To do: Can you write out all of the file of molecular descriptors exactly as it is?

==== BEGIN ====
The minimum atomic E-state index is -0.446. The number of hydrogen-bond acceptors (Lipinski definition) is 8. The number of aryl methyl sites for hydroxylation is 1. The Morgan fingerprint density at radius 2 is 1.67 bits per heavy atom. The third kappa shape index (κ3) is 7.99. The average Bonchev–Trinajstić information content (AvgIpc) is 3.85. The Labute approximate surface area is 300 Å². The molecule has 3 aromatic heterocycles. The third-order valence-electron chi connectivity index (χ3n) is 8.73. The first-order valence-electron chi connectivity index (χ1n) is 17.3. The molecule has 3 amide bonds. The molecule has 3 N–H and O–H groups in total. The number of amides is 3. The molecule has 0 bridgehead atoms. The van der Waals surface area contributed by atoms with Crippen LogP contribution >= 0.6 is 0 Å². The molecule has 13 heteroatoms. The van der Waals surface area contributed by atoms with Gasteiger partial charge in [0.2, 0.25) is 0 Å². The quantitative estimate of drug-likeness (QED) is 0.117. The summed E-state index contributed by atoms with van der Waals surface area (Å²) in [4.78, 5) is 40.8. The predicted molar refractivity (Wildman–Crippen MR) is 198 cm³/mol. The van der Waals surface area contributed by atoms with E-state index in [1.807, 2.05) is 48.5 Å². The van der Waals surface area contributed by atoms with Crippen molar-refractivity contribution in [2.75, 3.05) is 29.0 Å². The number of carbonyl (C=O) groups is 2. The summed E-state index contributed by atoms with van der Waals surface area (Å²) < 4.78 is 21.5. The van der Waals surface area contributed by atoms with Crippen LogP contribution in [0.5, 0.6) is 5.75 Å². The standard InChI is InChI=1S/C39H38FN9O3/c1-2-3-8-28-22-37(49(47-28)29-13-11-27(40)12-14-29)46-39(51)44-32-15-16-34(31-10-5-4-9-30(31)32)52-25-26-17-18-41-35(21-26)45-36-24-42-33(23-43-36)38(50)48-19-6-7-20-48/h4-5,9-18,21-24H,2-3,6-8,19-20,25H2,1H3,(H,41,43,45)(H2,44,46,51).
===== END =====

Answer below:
The minimum atomic E-state index is -0.446. The number of hydrogen-bond acceptors (Lipinski definition) is 8. The number of aryl methyl sites for hydroxylation is 1. The Morgan fingerprint density at radius 2 is 1.67 bits per heavy atom. The third kappa shape index (κ3) is 7.99. The average Bonchev–Trinajstić information content (AvgIpc) is 3.85. The Labute approximate surface area is 300 Å². The molecule has 3 aromatic heterocycles. The third-order valence-electron chi connectivity index (χ3n) is 8.73. The first-order valence-electron chi connectivity index (χ1n) is 17.3. The molecule has 3 amide bonds. The molecule has 3 N–H and O–H groups in total. The number of amides is 3. The molecule has 0 bridgehead atoms. The van der Waals surface area contributed by atoms with Crippen LogP contribution >= 0.6 is 0 Å². The molecule has 13 heteroatoms. The van der Waals surface area contributed by atoms with Gasteiger partial charge in [0.2, 0.25) is 0 Å². The quantitative estimate of drug-likeness (QED) is 0.117. The summed E-state index contributed by atoms with van der Waals surface area (Å²) in [4.78, 5) is 40.8. The predicted molar refractivity (Wildman–Crippen MR) is 198 cm³/mol. The van der Waals surface area contributed by atoms with E-state index in [1.807, 2.05) is 48.5 Å². The van der Waals surface area contributed by atoms with Crippen molar-refractivity contribution in [2.75, 3.05) is 29.0 Å². The number of carbonyl (C=O) groups is 2. The summed E-state index contributed by atoms with van der Waals surface area (Å²) < 4.78 is 21.5. The van der Waals surface area contributed by atoms with Crippen LogP contribution in [0.5, 0.6) is 5.75 Å². The standard InChI is InChI=1S/C39H38FN9O3/c1-2-3-8-28-22-37(49(47-28)29-13-11-27(40)12-14-29)46-39(51)44-32-15-16-34(31-10-5-4-9-30(31)32)52-25-26-17-18-41-35(21-26)45-36-24-42-33(23-43-36)38(50)48-19-6-7-20-48/h4-5,9-18,21-24H,2-3,6-8,19-20,25H2,1H3,(H,41,43,45)(H2,44,46,51).